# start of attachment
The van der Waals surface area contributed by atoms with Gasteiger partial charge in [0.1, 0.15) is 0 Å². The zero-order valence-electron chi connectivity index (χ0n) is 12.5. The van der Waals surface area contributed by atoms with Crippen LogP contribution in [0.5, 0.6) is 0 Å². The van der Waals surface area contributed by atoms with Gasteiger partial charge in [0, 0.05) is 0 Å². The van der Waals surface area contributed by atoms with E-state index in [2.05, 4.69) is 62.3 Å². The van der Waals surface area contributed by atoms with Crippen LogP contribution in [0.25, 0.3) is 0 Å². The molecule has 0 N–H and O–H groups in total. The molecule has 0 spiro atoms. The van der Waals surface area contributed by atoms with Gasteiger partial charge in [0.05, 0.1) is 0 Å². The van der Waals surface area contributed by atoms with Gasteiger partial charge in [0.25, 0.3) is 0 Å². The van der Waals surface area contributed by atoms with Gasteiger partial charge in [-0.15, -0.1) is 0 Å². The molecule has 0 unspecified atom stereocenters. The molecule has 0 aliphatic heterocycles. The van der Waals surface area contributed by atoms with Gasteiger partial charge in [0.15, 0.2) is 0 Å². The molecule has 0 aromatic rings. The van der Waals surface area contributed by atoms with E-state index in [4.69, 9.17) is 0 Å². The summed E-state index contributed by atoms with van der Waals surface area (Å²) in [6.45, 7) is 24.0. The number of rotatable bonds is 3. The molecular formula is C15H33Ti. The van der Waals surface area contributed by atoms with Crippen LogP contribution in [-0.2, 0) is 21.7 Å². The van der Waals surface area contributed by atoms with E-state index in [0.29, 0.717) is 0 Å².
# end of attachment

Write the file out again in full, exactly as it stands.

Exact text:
The van der Waals surface area contributed by atoms with Gasteiger partial charge in [0.1, 0.15) is 0 Å². The zero-order valence-electron chi connectivity index (χ0n) is 12.5. The van der Waals surface area contributed by atoms with Crippen LogP contribution in [0.5, 0.6) is 0 Å². The van der Waals surface area contributed by atoms with Gasteiger partial charge in [0, 0.05) is 0 Å². The van der Waals surface area contributed by atoms with E-state index in [2.05, 4.69) is 62.3 Å². The van der Waals surface area contributed by atoms with Crippen LogP contribution in [0.25, 0.3) is 0 Å². The molecule has 0 N–H and O–H groups in total. The molecule has 0 spiro atoms. The van der Waals surface area contributed by atoms with Gasteiger partial charge in [0.05, 0.1) is 0 Å². The van der Waals surface area contributed by atoms with Gasteiger partial charge in [0.25, 0.3) is 0 Å². The van der Waals surface area contributed by atoms with Gasteiger partial charge in [-0.15, -0.1) is 0 Å². The molecule has 0 unspecified atom stereocenters. The molecule has 0 aliphatic heterocycles. The van der Waals surface area contributed by atoms with Gasteiger partial charge in [0.15, 0.2) is 0 Å². The molecule has 0 aromatic rings. The van der Waals surface area contributed by atoms with E-state index in [4.69, 9.17) is 0 Å². The summed E-state index contributed by atoms with van der Waals surface area (Å²) in [6.45, 7) is 24.0. The number of rotatable bonds is 3. The molecular formula is C15H33Ti. The van der Waals surface area contributed by atoms with Crippen LogP contribution in [-0.2, 0) is 21.7 Å². The van der Waals surface area contributed by atoms with E-state index in [0.29, 0.717) is 0 Å².